A brief recap of the biggest news of the film industry in the week of February 20, 2022.
BY: The DIFF Editorial Team
Oppenheimer: First Look at Cillian Murphy in Christopher Nolan’s New Biopic
On the morning of February 22, Universal Pictures released a first-look photo of Cillian Murphy as J. Robert Oppenheimer in Christopher Nolan’s upcoming biopic. Oppenheimer (2023), written and directed by Nolan, will surround one of the founding fathers of the atomic bomb, the man after which the film is named. In addition to unveiling Murphy’s historical transformation, Universal and Syncopy announced production for the biopic is in progress. Oppenheimer will mark Nolan’s twelfth feature film following Tenet (2020). Along with Murphy, the biopic’s star-studded cast includes Florence Pugh, Emily Blunt, Rami Malek, Robert Downey Jr., Josh Hartnett, Matt Damon, and many others.
Nolan’s upcoming film will be shot on IMAX 65mm and 65mm large-format film photography, with sections in IMAX black and white analogue photography. This cinematographic choice is an early testament to the film’s distinctive nature and a contributing factor to some critics’ hesitation to call Oppenheimer a biopic, given the director’s well-known originality. We’ll have to wait to see where Nolan takes this memorable figure and how he—along with Murphy—portrays this complicated history.
Oppenheimer (2023) is currently slated for a U.S. release on July 21, 2023. —Madysen Rufener
Eight Categories Cut from 94th Academy Awards Live Presentation
The Oscars call to mind gold statues, glowing faces, glory, and applause. However, not every winning artist will receive their full dues this year. In a controversial move, the Academy has decided to cut the documentary short, film editing, makeup/hairstyling, original score, production design, animated short, live action short, and sound categories in an attempt to condense the event’s length and increase viewership.
Some film fans have taken up the tag #PresentAll23 to protest what they see as not only disrespectful to film artists but irrelevant to viewers’ motivation to watch. Was this decision a selfish chop or reasonable business choice? Tune in on Sunday, March 27 at 8/7c on ABC to decide for yourself. —Marina Chen
Tobey Maguire, Andrew Garfield, and Tom Holland Recreate Classic Spiderman Meme
Just this week, social media was overrun by an image of Tobey Maguire, Andrew Garfield, and Tom Holland recreating the classic triple Spiderman standoff meme as the official date for the home video release of Spider-Man: No Way Home (2021) was announced. This past December, Tom Holland continued his run as the web-slinging hero, starring alongside his predecessors Tobey Maguire and Andrew Garfield in the highest grossing film of the pandemic era. Minutes after the original tweet was posted, it received 10,000 retweets and took the rest of the internet by storm. Spider-Man: No Way Home releases on 4K UHD & Blu-Ray on April 12th. —Rett Grewal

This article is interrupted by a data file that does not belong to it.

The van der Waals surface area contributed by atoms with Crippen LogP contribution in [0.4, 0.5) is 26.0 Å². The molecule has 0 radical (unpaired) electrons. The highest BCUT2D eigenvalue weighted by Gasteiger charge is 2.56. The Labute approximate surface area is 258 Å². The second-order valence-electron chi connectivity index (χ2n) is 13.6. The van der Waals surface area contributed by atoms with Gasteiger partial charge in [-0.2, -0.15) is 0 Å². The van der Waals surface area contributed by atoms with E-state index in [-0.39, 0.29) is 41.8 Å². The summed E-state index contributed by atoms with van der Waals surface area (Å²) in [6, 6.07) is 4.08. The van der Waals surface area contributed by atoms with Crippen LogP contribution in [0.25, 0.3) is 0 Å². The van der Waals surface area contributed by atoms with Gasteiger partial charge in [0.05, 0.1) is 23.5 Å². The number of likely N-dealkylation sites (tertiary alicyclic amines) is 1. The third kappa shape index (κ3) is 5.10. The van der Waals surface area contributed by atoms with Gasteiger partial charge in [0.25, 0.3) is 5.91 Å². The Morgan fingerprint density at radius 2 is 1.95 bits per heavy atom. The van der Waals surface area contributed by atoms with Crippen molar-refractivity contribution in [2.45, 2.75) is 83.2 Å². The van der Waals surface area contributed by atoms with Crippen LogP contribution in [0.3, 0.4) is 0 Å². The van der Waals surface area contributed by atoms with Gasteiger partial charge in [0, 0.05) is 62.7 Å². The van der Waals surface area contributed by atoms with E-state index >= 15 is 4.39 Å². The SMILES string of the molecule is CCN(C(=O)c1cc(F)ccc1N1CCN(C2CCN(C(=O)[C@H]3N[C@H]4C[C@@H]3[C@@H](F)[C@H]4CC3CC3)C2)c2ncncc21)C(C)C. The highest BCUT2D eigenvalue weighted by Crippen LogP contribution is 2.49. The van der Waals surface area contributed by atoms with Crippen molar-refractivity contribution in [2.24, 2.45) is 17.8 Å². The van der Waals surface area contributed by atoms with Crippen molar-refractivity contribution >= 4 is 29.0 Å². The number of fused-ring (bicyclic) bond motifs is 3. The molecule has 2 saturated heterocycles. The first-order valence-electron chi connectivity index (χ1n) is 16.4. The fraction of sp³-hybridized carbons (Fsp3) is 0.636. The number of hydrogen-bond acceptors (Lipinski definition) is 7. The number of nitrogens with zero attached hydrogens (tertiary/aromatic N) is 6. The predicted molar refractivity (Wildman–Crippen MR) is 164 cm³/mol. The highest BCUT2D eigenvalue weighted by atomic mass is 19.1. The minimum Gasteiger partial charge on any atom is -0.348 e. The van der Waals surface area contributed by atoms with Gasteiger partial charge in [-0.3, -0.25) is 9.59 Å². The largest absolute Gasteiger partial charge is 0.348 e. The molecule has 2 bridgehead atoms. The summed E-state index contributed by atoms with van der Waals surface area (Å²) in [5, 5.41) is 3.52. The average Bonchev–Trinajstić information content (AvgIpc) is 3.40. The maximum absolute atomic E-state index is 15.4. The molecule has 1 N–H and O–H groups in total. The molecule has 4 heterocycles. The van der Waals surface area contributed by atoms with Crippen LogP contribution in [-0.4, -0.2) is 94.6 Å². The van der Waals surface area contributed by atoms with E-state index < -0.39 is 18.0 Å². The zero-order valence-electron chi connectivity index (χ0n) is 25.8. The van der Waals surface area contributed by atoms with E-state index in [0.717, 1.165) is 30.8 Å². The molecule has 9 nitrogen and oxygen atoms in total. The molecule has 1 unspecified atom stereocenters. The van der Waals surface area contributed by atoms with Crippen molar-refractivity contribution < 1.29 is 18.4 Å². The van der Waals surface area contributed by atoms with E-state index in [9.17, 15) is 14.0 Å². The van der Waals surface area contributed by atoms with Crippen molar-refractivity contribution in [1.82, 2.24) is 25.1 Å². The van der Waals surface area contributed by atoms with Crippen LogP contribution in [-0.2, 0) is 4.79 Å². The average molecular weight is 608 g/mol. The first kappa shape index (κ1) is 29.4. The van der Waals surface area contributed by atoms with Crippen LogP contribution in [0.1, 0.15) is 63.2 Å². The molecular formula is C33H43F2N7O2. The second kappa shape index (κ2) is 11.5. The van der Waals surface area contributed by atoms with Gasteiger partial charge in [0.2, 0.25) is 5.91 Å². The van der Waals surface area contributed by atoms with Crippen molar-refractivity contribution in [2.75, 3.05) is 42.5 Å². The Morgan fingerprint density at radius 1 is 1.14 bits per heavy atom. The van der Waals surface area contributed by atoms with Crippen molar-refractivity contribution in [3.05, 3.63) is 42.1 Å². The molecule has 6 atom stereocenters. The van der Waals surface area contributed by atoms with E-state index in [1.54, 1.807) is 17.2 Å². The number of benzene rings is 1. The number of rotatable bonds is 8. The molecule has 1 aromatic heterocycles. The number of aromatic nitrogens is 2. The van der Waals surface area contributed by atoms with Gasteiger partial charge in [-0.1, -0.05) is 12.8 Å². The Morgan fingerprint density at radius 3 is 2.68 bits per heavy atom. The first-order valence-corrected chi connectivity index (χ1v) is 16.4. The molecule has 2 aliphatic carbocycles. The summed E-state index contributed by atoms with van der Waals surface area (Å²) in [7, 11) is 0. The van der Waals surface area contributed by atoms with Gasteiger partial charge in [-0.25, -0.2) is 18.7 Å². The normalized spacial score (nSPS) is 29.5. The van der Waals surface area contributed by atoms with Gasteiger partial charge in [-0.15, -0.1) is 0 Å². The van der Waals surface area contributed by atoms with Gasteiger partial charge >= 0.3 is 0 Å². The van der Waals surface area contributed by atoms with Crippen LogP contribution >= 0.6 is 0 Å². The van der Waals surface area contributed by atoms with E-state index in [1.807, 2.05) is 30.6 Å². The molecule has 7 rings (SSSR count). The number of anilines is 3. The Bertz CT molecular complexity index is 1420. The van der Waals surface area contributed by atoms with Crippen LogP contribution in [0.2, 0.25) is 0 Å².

Ukrainian Filmmakers Urge International Community to Act
In the wake of the Russian invasion of Ukraine which began on February 23rd, a group of prominent Ukrainian filmmakers penned an open letter calling for the support of the international community. These filmmakers included: Oleh Sentsov, director of Rhino (2021); Valentyn Vasyanovych, director of Reflection (2021); Maryna Er Gorbach, director of Klondike; Natalia Vorozhbyt, director of Bad Roads (2020); Iryna Tsilyk, director of The Earth is Blue as an Orange (2020); Nariman Aliev, director of Homeward (2019); and Anna Machukh, executive director of the Ukrainian Film Academy and OIFF.
Within the letter, these filmmakers address the danger this war poses to democracy, and the need for global populations to take action whether in the form of “speeches, protests, money, weapons, [or] sanctions.” They also stress the power of information, asking individuals and communities to spread “operative, truthful information” about the war in Ukraine.
As they stated in the letter: “Today, Russia launched a full-scale war against Ukraine. Now, more than ever, we need the help of the international community and anyone who understands that tomorrow war may be at your door. We’ve talked about the war in eastern Ukraine in our films for eight years. You watched them at the festivals. But this is not a film, but our reality. And today this reality has spread throughout our country without exception. Ukrainian cinematographers appeal to you not to be silent and not to stand aside. They are asking for help and certain actions that can help Ukraine regain peace.”
Both the letter and the filmmakers’ full statements can be read here in their entirety. —Cate Knothe